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Congress finally passed a moderate reform package to tighten regulations on the banksters of Wall Street. Of course, the banksters howled, protesting even the meekest of reforms – but the package is now the law, so that’s that. Right?
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What Congress passed is a 2,300-page compendium of concepts, leaving the real decision-making about the details of financial regulation in the hands of the Federal Reserve, the SEC, the Commodity Futures Trading Commission, and other regulatory agencies. In other words, the game is still on for Wall Street lobbyists! So they’re presently mounting a furious blitz on the rule-writing regulators, still trying to weaken or even kill many of the reform ideas passed by Congress.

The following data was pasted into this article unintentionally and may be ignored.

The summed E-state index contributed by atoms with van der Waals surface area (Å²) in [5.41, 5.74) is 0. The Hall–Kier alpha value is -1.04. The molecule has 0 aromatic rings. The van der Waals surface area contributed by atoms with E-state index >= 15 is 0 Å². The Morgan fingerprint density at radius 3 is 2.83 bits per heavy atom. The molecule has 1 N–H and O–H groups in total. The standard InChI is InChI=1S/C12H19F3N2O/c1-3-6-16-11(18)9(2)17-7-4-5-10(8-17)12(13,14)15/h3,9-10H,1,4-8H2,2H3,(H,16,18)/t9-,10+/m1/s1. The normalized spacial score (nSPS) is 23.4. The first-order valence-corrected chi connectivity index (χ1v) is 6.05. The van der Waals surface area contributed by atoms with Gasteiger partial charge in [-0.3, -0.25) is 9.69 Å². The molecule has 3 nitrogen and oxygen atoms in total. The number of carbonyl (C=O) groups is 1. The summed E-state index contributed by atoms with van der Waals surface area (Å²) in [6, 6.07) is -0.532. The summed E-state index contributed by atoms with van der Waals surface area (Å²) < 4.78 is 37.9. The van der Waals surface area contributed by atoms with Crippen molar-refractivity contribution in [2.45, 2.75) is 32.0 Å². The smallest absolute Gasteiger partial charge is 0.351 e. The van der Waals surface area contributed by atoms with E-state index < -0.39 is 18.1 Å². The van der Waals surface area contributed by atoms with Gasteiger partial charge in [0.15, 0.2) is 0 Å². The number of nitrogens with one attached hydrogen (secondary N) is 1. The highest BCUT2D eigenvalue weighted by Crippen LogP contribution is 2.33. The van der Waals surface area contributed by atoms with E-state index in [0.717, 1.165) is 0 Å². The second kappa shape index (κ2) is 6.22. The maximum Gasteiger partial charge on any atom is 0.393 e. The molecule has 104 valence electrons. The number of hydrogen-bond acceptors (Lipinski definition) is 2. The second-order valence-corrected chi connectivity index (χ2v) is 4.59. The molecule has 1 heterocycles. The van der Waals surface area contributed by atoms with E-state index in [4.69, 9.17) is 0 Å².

To weasel their way inside, the financial giants have reached into the agencies themselves to hire-away nearly 150 regulators, luring them with fat salaries to switch sides and become industry lobbyists. These insiders-turned-outsiders are well worth the big bucks, for they have long, personal relationships with those in the agencies who’re filling in the blanks left by Congress. If nothing else, these newly-minted lobbyists are much more likely to get their phone calls returned by their former regulatory colleagues than a stranger would.
A New York Times reporter asked one of the switcheroos who’s now working for the dark side if he felt this old-buddy connection gave him a lobbying edge. This regulator-turned-lobbyist bluntly said, “If it didn’t, I wouldn’t be able to justify getting out of bed in the morning and charging the outrageous fees that we charge our clients, which they willingly pay.” He added that “you have to work at an agency to understand the culture and pressure points, and it helps to know the senior staff.”
If the Wall Street banksters are able to pull off this regulatory heist, you’ll know that it was an inside job.
“Ex-Regulators Get Set to Lobby on New Financial Rules,” www.nytimes.com, July 27, 2010.